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Steady Philippine inflation of 3.2% in 2017 seen to rise on new tax rates

MANILA, Philippines – The country's consumer and producer prices logged steady growth in 2017, as faster increase in prices of corn, meat, fish, fruits, and cereals in the Philippines were offset by stable costs of transport, housing, water, electricity, and fuels.

Philippine inflation, or the movement of prices of basic goods and services, remained steady at 3.3% in December last year, similar with that of November 2017, data from the National Economic and Development Authority (NEDA) showed.

The steady inflation rate in December, meanwhile, brought full-year 2017 rate to 3.2%, which was within the government’s target of 2% to 4%.

The 3.2% inflation rate in 2017, however, was the highest since 2014, when it averaged at 4.1%.

This was also higher than 1.8% inflation rate recorded in 2016. (READ: ADB retains PH growth outlook, sees no signs of economy overheating)

The Bangko Sentral ng Pilipinas (BSP) said the average inflation rate in 2017 was higher than 2016 mainly because of the "higher international crude oil prices."

BSP Governor Nestor Espenilla Jr. said on Friday, January 5 the central bank would be on the lookout for any risks to the inflation outlook, ensuring the country's monetary policy stance remains consistent with sustaining price stability conducive to economic growth.

The Monetary Board of the BSP expects inflation to pick up to 3.4% this 2018, due to the implementation of the Republic Act 10963 or the Tax Reform for Acceleration and Inclusion (TRAIN) law last Monday, January 1.

The inflation rate, however, is seen to ease again to 3.2% in 2019.

"Robust domestic economic activity, ample liquidity, and well-anchored inflation expectations continue to support within target inflation," Espenilla said.

Maintaining target

For Socioeconomic Planning Secretary Ernesto Pernia, the moderate full-year inflation rate of 3.2% in 2017 is a good basis to maintain the government's inflation target at 2% to 4% in 2018.

"We see inflation over the near-term to remain stable despite pressures that may be brought about by the newly enacted TRAIN program, weather patterns, and uncertainties in international oil markets," Pernia said in a statement.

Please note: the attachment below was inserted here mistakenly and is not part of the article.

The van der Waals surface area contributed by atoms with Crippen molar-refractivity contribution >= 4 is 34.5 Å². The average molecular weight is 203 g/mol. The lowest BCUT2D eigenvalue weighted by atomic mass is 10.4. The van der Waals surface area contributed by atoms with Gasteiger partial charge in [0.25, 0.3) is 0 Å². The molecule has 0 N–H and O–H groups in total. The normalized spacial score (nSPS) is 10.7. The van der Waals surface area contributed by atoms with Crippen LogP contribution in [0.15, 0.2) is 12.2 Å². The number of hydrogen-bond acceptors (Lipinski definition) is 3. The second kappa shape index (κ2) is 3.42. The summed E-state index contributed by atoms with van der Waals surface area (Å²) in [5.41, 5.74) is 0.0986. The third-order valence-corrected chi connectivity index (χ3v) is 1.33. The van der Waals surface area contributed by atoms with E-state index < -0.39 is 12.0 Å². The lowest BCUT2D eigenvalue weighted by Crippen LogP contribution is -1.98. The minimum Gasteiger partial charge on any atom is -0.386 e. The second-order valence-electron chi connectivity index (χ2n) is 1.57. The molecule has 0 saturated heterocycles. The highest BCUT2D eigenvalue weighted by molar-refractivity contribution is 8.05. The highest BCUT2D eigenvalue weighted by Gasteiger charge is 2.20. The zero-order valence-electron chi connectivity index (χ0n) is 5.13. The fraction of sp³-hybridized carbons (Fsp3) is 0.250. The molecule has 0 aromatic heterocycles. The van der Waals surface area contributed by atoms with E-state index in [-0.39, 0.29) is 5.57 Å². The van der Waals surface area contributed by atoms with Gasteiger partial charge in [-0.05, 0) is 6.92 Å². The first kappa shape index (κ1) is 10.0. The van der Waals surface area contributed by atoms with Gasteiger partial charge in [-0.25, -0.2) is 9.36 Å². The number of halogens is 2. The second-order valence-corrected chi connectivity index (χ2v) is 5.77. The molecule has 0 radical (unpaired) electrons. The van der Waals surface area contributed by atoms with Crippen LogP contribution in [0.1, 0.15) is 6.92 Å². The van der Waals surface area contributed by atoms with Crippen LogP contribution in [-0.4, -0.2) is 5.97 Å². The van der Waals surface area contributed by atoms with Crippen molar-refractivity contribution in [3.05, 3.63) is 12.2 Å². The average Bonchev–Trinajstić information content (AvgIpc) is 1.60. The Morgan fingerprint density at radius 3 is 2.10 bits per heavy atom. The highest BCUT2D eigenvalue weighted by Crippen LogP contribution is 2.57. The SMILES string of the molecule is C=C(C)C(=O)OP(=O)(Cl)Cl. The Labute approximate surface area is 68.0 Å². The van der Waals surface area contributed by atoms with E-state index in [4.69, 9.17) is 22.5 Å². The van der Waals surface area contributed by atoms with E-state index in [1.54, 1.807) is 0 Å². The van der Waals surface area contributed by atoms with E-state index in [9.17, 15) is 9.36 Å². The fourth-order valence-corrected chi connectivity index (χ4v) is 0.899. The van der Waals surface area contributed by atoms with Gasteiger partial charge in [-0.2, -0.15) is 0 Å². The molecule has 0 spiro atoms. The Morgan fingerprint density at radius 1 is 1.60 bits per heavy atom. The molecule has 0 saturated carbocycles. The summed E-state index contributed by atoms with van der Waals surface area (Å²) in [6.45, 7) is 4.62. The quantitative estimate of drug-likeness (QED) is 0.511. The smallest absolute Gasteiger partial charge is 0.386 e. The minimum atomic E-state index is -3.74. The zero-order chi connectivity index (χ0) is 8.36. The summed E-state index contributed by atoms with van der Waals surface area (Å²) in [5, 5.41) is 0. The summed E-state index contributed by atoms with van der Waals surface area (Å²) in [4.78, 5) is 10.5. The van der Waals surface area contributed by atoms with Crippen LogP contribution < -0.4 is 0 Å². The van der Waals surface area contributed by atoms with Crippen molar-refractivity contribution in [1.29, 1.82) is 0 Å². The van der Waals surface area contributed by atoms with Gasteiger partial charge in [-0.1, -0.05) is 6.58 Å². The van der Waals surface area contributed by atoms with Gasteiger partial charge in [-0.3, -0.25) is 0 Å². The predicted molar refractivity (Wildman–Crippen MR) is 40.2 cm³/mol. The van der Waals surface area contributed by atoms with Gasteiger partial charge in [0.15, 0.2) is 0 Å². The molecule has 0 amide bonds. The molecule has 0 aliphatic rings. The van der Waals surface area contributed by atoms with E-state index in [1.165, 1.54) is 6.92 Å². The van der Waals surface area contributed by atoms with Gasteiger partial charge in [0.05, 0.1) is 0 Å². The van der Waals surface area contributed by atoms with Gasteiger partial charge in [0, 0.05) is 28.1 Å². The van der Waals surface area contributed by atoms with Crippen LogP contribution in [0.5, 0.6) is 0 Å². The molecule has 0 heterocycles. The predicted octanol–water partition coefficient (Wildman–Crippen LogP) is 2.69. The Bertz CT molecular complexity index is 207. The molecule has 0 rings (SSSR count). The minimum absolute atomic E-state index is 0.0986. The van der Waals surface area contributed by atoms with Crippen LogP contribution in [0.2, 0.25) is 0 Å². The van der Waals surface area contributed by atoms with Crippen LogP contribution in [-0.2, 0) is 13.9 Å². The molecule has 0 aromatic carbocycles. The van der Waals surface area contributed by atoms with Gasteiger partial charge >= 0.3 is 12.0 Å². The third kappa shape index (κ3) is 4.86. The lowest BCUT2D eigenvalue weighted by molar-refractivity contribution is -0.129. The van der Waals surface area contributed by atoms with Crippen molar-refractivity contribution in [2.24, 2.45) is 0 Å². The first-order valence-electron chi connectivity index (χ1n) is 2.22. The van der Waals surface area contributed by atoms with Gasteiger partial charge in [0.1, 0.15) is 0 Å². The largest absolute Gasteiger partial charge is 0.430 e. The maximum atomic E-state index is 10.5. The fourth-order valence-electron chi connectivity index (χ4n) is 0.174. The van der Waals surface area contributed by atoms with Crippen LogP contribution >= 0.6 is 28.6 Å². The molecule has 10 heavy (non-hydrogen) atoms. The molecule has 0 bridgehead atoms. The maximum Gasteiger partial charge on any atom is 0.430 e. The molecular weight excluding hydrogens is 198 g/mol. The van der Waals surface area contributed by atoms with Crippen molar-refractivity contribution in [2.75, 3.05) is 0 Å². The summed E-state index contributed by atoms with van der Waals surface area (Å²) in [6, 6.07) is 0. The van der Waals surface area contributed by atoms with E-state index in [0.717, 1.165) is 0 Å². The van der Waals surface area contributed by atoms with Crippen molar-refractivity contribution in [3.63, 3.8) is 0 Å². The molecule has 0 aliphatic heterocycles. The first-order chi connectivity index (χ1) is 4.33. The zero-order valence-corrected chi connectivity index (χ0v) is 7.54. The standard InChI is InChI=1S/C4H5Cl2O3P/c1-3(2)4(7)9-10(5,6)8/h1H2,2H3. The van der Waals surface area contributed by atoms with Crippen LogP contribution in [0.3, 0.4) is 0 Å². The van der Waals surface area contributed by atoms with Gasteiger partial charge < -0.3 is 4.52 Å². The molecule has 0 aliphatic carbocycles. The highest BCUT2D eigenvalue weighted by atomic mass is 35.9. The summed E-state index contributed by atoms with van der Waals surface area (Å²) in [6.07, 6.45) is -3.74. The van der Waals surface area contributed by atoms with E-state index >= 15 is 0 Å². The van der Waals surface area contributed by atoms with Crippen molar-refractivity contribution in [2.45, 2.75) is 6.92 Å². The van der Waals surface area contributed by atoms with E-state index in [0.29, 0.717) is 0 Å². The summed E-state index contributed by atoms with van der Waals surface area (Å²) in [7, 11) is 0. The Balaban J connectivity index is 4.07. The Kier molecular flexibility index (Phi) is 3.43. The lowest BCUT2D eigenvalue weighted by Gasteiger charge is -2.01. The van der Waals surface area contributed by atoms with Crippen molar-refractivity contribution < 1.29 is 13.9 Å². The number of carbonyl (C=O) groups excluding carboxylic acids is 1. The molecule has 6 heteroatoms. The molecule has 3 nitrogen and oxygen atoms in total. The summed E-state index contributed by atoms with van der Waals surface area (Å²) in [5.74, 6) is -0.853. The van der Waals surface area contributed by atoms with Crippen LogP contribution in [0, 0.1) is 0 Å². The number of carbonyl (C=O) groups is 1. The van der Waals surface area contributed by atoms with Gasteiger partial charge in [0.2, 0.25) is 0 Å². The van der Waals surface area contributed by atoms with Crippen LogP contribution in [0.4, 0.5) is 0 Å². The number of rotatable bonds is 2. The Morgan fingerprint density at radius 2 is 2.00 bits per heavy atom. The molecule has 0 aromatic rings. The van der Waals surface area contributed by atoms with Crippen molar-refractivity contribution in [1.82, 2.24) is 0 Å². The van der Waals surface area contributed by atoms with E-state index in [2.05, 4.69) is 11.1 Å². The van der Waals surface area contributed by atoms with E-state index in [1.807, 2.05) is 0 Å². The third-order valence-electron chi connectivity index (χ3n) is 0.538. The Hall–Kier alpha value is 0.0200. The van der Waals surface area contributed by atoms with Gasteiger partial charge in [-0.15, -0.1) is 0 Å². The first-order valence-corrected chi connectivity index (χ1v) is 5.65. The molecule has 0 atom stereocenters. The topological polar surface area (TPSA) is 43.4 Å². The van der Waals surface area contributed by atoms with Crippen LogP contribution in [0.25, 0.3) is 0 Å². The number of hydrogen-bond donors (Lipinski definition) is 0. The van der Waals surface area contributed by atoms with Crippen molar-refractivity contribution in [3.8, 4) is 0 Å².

To relieve the inflationary effects of TRAIN, Pernia said the government needs to prioritize amending domestic laws that will end quantitative restrictions on rice and replace them with tariffs.

"This measure will remove the policy uncertainty in rice trade and thus encourage more investments in production and post-production innovation. The revenues from the tariff can be used to fund or subsidize such innovations," Pernia added.

The socioeconomic planning chief said potential increases in prices in the 1st few months of 2018 will be tempered by the expected decline in power rates as capacity fees from power generators fell due to fewer power outages.

"We are happy that we have stayed within the inflation target last year, and that the Development Budget Coordination Committee will likely maintain the 2% to 4% target range for this year until 2020," Pernia said.

Expecting otherwise

But for some analysts, the TRAIN law and higher oil prices could result to breaching the government's inflation target of 2% to 4%.

Euben Paraceulles, economist at Nomura, said inflation in 2018 is seen to average at 4.3%, breaching the government's target.

"We believe demand-side pressures are even stronger today than in 2014, and thus inflation expectations are also likely to accelerate amid supply-side increases from oil prices and tax reforms," the Nomura economist said.

For Victor Abola, economist at University of Asia and the Pacific, inflation is forecasted to be between 3.5% and 4% in 2018, which is the upper bracket of the government's target,

"We taken into account an additional 0.6% inflation because of the TRAIN. That is why our forecast is between 3.5% and 4%," Abola said in a separate briefing in Makati City.

ANZ Group economist Eugenia Fabon Victorino said the new tax rates are seen to push inflation beyond the government's target, prompting the central bank to hike rates by 50 basis points this 2018.

"We flag upside risks to our 2018 inflation forecasts due to the implementation of the first package of tax reforms. We stand by our view that tighter credit conditions are warranted and expect two rate hikes of 25 basis points each in March and May, respectively," Victorino said.

The country's steady inflation environment and strong domestic demand have given the BSP's Monetary Board enough space to maintain an accommodative stance to support the growing economy. It was in September 2014 when BSP last raised benchmark rates. –